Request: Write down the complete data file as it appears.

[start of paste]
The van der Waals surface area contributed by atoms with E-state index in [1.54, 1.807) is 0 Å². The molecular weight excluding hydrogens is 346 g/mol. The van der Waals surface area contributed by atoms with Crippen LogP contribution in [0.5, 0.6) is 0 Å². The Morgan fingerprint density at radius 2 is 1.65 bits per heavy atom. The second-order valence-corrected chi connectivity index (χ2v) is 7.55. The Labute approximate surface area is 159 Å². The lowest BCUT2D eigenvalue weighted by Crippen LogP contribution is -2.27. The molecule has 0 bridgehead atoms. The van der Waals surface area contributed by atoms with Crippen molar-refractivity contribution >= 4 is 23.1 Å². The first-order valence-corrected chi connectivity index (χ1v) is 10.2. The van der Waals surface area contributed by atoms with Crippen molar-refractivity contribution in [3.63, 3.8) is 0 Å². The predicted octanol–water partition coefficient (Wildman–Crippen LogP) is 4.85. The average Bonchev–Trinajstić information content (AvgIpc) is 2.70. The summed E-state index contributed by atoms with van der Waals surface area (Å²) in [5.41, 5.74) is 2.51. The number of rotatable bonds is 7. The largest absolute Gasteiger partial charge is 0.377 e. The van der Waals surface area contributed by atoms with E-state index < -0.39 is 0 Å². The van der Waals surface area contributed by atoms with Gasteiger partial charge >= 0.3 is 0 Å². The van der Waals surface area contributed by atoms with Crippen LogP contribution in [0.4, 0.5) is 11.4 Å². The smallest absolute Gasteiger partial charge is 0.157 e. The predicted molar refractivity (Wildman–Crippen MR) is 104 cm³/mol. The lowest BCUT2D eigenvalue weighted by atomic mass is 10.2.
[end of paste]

The van der Waals surface area contributed by atoms with E-state index in [1.54, 1.807) is 0 Å². The molecular weight excluding hydrogens is 346 g/mol. The van der Waals surface area contributed by atoms with Crippen LogP contribution in [0.5, 0.6) is 0 Å². The Morgan fingerprint density at radius 2 is 1.65 bits per heavy atom. The second-order valence-corrected chi connectivity index (χ2v) is 7.55. The Labute approximate surface area is 159 Å². The lowest BCUT2D eigenvalue weighted by Crippen LogP contribution is -2.27. The molecule has 0 bridgehead atoms. The van der Waals surface area contributed by atoms with Crippen molar-refractivity contribution >= 4 is 23.1 Å². The first-order valence-corrected chi connectivity index (χ1v) is 10.2. The van der Waals surface area contributed by atoms with Crippen molar-refractivity contribution in [3.63, 3.8) is 0 Å². The predicted octanol–water partition coefficient (Wildman–Crippen LogP) is 4.85. The average Bonchev–Trinajstić information content (AvgIpc) is 2.70. The summed E-state index contributed by atoms with van der Waals surface area (Å²) in [5.41, 5.74) is 2.51. The number of rotatable bonds is 7. The largest absolute Gasteiger partial charge is 0.377 e. The van der Waals surface area contributed by atoms with E-state index < -0.39 is 0 Å². The van der Waals surface area contributed by atoms with Gasteiger partial charge >= 0.3 is 0 Å². The van der Waals surface area contributed by atoms with Crippen LogP contribution in [0.4, 0.5) is 11.4 Å². The smallest absolute Gasteiger partial charge is 0.157 e. The predicted molar refractivity (Wildman–Crippen MR) is 104 cm³/mol. The lowest BCUT2D eigenvalue weighted by atomic mass is 10.2.